First, and most obviously, there are strong interests working to preserve inequalities. The fossil-dependent rich, to put it simply, use their wealth to gain and maintain power over politics, through lobbying and corruption. Think of the Koch brothers in the United States. Anyone who attempts to contest the fossil-fuelled world economy is up against these powerful and well-resourced interests.

The second reason is the meritocratic myth — the notion that social differences are an inevitable consequence of innate differences in ability and effort. If differences are ‘natural’, why try (perversely) to reduce them via egalitarian policies?

Societies throughout history have had myths to justify an unequal distribution of resources: in caste societies, unequal conditions were assumed to depend on how each person had lived a previous life; the feudal nobility made people believe its privileges were a gift from God, and so on. The inequality myth of our time is that we live in a meritocracy, however belied by the social springboards enjoyed by those born to brute-luck advantage.

The third obstacle to equality, according to Wilkinson and Pickett, is ‘trickle down’ economics — the idea that the rich, as long as they can deploy hard-earned but lightly-taxed capital, create the jobs and prosperity for the remainder of the population to thrive. Eventually, their wealth will supposedly find its own way down to the rest of us; meantime, we should admire, rather than envy, their avaricious consumption.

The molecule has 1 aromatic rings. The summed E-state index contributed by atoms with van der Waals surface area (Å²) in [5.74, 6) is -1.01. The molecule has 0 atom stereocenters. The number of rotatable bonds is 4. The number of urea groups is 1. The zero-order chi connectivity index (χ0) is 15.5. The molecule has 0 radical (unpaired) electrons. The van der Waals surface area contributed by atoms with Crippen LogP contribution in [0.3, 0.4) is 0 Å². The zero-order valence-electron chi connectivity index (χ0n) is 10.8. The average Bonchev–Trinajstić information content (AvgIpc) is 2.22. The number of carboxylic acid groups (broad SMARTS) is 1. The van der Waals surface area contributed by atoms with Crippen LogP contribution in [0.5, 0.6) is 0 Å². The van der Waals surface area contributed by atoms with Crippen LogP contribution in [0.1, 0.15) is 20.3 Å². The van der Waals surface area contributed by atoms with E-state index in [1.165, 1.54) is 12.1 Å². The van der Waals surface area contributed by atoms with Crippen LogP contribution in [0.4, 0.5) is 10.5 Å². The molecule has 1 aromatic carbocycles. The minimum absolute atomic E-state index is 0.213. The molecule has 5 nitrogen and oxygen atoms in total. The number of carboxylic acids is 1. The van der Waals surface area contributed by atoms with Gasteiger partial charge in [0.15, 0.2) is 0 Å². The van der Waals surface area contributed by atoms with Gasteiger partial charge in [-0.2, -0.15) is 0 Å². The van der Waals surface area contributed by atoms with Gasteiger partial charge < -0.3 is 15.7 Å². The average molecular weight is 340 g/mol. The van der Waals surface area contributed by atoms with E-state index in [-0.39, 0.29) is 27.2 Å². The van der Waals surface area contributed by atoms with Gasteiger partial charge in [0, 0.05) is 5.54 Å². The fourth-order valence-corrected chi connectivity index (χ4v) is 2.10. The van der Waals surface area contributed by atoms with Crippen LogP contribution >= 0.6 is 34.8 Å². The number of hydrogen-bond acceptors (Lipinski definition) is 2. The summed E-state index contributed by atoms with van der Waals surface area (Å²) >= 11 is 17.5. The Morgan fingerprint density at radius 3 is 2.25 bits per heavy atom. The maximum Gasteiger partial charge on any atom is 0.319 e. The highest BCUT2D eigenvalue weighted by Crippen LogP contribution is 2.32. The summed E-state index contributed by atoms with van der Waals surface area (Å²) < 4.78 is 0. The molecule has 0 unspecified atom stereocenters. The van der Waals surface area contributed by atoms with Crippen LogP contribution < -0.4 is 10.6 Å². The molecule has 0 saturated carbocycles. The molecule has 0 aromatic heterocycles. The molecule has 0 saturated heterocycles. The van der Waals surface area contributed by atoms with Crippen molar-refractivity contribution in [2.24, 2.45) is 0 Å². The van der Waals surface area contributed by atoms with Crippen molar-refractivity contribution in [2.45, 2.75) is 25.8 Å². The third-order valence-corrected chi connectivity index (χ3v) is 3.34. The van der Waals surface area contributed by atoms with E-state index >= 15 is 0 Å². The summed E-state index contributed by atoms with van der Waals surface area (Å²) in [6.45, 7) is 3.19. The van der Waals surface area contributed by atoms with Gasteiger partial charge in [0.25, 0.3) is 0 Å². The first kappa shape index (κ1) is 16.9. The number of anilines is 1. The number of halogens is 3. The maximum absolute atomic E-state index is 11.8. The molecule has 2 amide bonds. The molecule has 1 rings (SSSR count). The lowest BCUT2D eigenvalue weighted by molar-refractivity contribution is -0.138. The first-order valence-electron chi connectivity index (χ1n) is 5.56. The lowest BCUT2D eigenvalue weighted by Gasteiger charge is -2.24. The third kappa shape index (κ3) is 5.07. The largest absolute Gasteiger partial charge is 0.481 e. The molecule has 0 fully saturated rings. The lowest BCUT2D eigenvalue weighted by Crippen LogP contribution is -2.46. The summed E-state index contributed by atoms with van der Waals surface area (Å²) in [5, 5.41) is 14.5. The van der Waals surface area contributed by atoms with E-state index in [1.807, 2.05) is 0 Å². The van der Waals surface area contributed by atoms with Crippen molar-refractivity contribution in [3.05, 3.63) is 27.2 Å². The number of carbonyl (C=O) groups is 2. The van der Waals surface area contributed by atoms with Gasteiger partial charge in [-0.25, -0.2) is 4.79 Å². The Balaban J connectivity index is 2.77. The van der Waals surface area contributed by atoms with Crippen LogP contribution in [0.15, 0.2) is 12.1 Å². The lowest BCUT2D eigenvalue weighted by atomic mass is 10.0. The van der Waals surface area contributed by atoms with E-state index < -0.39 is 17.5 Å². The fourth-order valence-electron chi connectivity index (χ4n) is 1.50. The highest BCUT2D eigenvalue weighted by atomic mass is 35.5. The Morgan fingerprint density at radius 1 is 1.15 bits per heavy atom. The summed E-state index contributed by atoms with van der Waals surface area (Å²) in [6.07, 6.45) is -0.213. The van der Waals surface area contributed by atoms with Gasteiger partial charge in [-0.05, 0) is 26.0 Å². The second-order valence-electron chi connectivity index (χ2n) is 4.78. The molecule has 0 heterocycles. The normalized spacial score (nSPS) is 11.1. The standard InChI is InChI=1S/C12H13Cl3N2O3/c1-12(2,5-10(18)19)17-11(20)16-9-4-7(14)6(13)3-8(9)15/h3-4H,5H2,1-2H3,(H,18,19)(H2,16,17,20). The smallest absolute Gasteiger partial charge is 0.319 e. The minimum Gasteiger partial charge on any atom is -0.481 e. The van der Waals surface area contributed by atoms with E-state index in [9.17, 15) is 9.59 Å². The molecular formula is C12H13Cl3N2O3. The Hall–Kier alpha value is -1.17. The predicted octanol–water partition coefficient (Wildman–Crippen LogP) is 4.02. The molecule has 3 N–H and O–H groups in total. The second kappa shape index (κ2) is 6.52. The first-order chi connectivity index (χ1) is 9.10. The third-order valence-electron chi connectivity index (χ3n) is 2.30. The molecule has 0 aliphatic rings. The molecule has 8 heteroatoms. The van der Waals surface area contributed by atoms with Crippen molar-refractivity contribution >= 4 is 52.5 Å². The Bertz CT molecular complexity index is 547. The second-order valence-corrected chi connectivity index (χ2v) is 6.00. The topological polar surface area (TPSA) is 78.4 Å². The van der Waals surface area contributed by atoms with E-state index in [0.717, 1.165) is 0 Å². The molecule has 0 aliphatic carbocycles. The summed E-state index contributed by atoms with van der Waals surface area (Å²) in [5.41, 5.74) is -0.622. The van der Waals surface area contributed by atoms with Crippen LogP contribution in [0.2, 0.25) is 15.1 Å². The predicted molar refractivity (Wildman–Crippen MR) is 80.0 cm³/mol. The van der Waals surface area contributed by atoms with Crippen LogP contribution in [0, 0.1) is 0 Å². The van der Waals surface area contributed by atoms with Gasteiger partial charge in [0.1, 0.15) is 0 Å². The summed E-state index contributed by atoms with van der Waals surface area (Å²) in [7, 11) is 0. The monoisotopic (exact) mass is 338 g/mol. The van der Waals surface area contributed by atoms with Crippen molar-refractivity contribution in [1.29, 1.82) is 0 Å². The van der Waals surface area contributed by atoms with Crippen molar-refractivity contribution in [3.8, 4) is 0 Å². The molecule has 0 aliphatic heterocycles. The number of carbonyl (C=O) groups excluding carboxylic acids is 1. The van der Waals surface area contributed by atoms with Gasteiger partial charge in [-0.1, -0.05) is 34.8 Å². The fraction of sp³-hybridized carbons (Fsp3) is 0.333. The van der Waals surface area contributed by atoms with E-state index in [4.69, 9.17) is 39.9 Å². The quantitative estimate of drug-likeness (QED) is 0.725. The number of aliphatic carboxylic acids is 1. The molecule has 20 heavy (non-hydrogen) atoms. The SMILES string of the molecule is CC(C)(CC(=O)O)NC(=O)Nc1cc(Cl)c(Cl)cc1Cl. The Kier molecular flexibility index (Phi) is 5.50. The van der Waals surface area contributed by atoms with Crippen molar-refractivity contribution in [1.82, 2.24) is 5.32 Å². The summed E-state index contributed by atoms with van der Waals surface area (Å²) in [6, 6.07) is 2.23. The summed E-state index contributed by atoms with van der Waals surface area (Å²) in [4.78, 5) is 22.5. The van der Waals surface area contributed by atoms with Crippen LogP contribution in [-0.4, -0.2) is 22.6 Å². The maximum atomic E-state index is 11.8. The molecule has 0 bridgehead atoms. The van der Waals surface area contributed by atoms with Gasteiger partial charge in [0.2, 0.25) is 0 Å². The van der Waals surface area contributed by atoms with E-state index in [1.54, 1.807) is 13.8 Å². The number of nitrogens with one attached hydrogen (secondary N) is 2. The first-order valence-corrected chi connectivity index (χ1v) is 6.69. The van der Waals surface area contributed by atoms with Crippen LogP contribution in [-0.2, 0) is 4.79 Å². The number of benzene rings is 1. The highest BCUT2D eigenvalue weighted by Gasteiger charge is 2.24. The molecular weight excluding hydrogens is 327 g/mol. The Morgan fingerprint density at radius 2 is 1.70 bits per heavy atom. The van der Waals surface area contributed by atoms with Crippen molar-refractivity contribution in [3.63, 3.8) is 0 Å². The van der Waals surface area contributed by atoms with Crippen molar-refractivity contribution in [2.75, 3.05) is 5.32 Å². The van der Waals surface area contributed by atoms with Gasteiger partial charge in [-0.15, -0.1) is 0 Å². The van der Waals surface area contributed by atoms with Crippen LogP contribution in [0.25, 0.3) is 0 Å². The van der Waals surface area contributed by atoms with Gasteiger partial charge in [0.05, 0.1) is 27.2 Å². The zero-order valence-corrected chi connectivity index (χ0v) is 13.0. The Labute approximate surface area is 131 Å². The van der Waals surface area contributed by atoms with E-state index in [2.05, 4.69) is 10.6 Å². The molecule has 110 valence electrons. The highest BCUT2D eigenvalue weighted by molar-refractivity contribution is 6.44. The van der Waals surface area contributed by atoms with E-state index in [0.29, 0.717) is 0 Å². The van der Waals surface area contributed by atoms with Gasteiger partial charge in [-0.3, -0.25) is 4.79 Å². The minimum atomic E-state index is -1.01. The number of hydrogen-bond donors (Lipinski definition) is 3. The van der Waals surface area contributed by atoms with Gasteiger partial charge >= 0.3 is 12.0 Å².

Bringing change is easier said than done

This fundamentally affects how we view the economy and the ‘limits to growth’. As long as man understood that the earth’s capacity to feed mouths was limited, excessive consumption was seen as immoral: one man’s bread was, literally, another man’s death. In all the world religions, gluttony and greed have been decried as mortal sins. In the Christian tradition, for instance, suggesting it would be ‘easier for a camel to get through the eye of a needle’ than for a dead rich man to enter heaven was setting the bar very high.

But from the 18th century, Adam Smith and other thinkers spread a new view of economics: economic growth could increase wealth and so feed more mouths. This new perspective, Wilkinson and Pickett write, made it possible to argue that ‘rather than being harmful to others, greed, consumption and the love of luxury benefited others because they generated income and acted as a spur to production that would raise living standards for everyone’.